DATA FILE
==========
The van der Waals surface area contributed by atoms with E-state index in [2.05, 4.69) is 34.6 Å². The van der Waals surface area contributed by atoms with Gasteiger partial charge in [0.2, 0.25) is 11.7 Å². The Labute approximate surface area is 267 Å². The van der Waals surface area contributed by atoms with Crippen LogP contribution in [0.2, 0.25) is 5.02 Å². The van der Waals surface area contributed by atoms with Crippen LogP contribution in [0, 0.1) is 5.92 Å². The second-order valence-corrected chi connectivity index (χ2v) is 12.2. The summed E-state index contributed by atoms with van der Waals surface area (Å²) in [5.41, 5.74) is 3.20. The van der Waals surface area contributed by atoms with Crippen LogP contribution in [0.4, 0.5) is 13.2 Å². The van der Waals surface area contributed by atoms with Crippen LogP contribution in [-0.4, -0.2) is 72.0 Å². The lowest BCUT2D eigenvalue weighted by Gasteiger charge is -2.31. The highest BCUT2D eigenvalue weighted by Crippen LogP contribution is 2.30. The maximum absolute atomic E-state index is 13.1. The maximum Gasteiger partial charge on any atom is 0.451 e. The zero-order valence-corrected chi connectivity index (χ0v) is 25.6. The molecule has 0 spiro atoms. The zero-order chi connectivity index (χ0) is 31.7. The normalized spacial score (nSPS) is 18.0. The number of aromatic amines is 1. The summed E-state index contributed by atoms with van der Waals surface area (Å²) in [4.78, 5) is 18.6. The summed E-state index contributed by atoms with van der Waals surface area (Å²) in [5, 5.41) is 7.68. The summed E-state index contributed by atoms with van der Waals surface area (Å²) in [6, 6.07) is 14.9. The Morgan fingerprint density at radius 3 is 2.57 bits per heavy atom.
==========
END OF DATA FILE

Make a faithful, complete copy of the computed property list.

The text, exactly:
The van der Waals surface area contributed by atoms with E-state index in [2.05, 4.69) is 34.6 Å². The van der Waals surface area contributed by atoms with Gasteiger partial charge in [0.2, 0.25) is 11.7 Å². The Labute approximate surface area is 267 Å². The van der Waals surface area contributed by atoms with Crippen LogP contribution in [0.2, 0.25) is 5.02 Å². The van der Waals surface area contributed by atoms with Crippen LogP contribution in [0, 0.1) is 5.92 Å². The second-order valence-corrected chi connectivity index (χ2v) is 12.2. The summed E-state index contributed by atoms with van der Waals surface area (Å²) in [5.41, 5.74) is 3.20. The van der Waals surface area contributed by atoms with Crippen LogP contribution in [0.4, 0.5) is 13.2 Å². The van der Waals surface area contributed by atoms with Crippen LogP contribution in [-0.4, -0.2) is 72.0 Å². The lowest BCUT2D eigenvalue weighted by Gasteiger charge is -2.31. The highest BCUT2D eigenvalue weighted by Crippen LogP contribution is 2.30. The maximum absolute atomic E-state index is 13.1. The maximum Gasteiger partial charge on any atom is 0.451 e. The zero-order valence-corrected chi connectivity index (χ0v) is 25.6. The molecule has 0 spiro atoms. The zero-order chi connectivity index (χ0) is 31.7. The normalized spacial score (nSPS) is 18.0. The number of aromatic amines is 1. The summed E-state index contributed by atoms with van der Waals surface area (Å²) in [4.78, 5) is 18.6. The summed E-state index contributed by atoms with van der Waals surface area (Å²) in [5, 5.41) is 7.68. The summed E-state index contributed by atoms with van der Waals surface area (Å²) in [6, 6.07) is 14.9. The Morgan fingerprint density at radius 3 is 2.57 bits per heavy atom.